More is involved here than the undoubted capacity of medieval people to lie and deceive. The inquisitors had perfected techniques by which the very fabric of reality itself could be altered. By the mid-thirteenth century the creation of various fantasies and their projection onto certain out-groups, such as the widespread belief that Jews indulged in ritual murder, had become an integral feature of western European culture. The inquisitors had devised methods of using power and coercion to give such fantasies a legally validated and socially accepted reality. Now not only could the despised and rejected members of society be made objects for the projection of the fears and fantasies of Western culture, but they, or virtually anyone else, could be made to admit that those fantasies were true and to suffer the terrible consequences of being guilty of behavior that existed only in the imaginings of their persecutors. The inquisitors could, if they wished, script a role for almost anyone who appeared before them and make that person play that preassigned and largely prewritten part. (213-215)

And again, the issue isn’t only how often people actually died because of this mind control; rather, the issue is the fear in which so many people then lived because of the threat posed by this religious institution run amok.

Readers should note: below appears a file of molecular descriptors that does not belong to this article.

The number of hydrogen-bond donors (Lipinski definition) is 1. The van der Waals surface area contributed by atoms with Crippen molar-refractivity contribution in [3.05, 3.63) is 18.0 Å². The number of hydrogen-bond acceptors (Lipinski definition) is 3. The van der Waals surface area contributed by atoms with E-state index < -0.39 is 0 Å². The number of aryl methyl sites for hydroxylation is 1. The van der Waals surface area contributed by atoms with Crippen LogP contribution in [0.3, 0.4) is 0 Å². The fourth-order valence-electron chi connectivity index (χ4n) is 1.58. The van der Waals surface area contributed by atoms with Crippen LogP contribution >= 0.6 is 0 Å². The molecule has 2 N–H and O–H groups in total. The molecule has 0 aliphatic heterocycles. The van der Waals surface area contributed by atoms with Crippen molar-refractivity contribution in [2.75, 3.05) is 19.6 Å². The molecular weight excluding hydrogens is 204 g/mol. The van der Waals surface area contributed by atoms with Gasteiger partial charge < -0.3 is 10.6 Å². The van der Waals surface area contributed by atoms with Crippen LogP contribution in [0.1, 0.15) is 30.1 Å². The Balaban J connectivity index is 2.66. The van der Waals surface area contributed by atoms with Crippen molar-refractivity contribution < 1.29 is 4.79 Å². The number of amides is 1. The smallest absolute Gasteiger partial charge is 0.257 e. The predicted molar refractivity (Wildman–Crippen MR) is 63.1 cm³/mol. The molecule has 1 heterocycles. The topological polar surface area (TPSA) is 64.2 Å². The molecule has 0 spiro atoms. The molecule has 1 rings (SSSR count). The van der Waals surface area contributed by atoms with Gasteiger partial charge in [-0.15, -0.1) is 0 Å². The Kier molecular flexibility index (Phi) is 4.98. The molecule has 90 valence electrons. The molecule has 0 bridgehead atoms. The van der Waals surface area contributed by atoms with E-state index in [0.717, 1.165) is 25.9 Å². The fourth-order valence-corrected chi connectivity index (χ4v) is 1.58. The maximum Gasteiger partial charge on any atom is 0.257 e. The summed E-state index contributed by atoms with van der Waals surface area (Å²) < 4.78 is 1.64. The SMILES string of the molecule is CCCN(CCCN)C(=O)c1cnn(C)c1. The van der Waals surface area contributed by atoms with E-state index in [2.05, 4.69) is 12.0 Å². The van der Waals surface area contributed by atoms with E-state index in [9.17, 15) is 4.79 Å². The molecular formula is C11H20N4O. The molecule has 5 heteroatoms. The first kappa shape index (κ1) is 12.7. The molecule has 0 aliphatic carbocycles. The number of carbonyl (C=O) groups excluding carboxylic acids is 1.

Do atheists lie to win people to Satan?

Coren ends by accusing the people raising such arguments against Christianity of having “designed” these arguments “to deny truth and prevent people from asking the most important question. Not where will I be spending Easter but where will I be spending eternity. He is risen. He is risen indeed.” The idea is that atheists don’t have the willpower to face the truth of Christianity, and so they concoct flawed arguments to distract people so these other people will die without having been saved. Surely these atheists are therefore evil and in league with Satan, the source of absolute evil.

This is the kind of fantasy which at one time the Church had the power and the authority to force people to accept on pain of excommunication, torture or execution. Now the fantasy is accepted often on gratuitous grounds, such as a person’s becoming “born again” in Christianity, turning to this religion out of desperation, as dictated by a kind of self-help strategy. Now, instead of issuing from the mouth of a pope who once commanded armies, the fantasy is put forward by a columnist writing for a newspaper like the Toronto Sun, which bears in each issue a pin-up of a scantily clad young girl called “the Sunshine Girl.” Once, most people lived and died in accordance with their shared fantasies of the supernatural; now Michael Coren reminds some people of such a fantasy on the occasion of Easter, when people care as much about eating chocolate rabbits as about a dying and rising god-man.

Using the printing press and the Internet, the operations of which depend entirely on knowledge of the natural world, Coren proclaims that someone two thousand years ago miraculously rose from the dead and that people will go to heaven or to hell in the afterlife depending on whether they believe this miracle happened. The mystery isn’t whether Jesus was resurrected, but how a universe could care so little about the creatures living inside it that the creatures could be given the freedom to believe such strange things.

Come to think of it, this isn’t so mysterious.

Work Cited

Given, James (1997) Inquisition and Medieval Society. Ithaca: Cornell U.

Michael Coren’s article: www.torontosun.ca/News/Columnists/Coren_Michael/2007/04/07/3943418.html